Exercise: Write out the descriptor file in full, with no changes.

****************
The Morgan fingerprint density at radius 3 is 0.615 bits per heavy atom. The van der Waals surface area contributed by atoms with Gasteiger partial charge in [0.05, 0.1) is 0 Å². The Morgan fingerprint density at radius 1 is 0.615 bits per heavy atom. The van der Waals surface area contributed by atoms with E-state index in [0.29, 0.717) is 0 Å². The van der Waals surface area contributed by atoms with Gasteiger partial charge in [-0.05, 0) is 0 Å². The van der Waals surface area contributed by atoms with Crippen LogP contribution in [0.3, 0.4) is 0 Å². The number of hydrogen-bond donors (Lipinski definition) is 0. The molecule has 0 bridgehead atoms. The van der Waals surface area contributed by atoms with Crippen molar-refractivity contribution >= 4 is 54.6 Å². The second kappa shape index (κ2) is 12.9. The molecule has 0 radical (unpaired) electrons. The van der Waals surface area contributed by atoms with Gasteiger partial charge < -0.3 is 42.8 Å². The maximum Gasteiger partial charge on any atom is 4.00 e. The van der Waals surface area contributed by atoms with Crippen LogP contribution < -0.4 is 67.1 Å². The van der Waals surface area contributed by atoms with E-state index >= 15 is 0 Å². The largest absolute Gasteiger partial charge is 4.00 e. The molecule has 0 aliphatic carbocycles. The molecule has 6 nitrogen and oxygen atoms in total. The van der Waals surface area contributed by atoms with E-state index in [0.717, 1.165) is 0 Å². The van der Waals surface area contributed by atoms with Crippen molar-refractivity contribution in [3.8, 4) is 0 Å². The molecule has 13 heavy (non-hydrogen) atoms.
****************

The Morgan fingerprint density at radius 3 is 0.615 bits per heavy atom. The van der Waals surface area contributed by atoms with Gasteiger partial charge in [0.05, 0.1) is 0 Å². The Morgan fingerprint density at radius 1 is 0.615 bits per heavy atom. The van der Waals surface area contributed by atoms with E-state index in [0.29, 0.717) is 0 Å². The van der Waals surface area contributed by atoms with Gasteiger partial charge in [-0.05, 0) is 0 Å². The van der Waals surface area contributed by atoms with Crippen LogP contribution in [0.3, 0.4) is 0 Å². The number of hydrogen-bond donors (Lipinski definition) is 0. The molecule has 0 bridgehead atoms. The van der Waals surface area contributed by atoms with Crippen molar-refractivity contribution >= 4 is 54.6 Å². The second kappa shape index (κ2) is 12.9. The molecule has 0 radical (unpaired) electrons. The van der Waals surface area contributed by atoms with Gasteiger partial charge < -0.3 is 42.8 Å². The maximum Gasteiger partial charge on any atom is 4.00 e. The van der Waals surface area contributed by atoms with Crippen LogP contribution < -0.4 is 67.1 Å². The van der Waals surface area contributed by atoms with E-state index >= 15 is 0 Å². The largest absolute Gasteiger partial charge is 4.00 e. The molecule has 0 aliphatic carbocycles. The molecule has 6 nitrogen and oxygen atoms in total. The van der Waals surface area contributed by atoms with E-state index in [0.717, 1.165) is 0 Å². The van der Waals surface area contributed by atoms with Crippen molar-refractivity contribution in [3.8, 4) is 0 Å². The molecule has 13 heavy (non-hydrogen) atoms.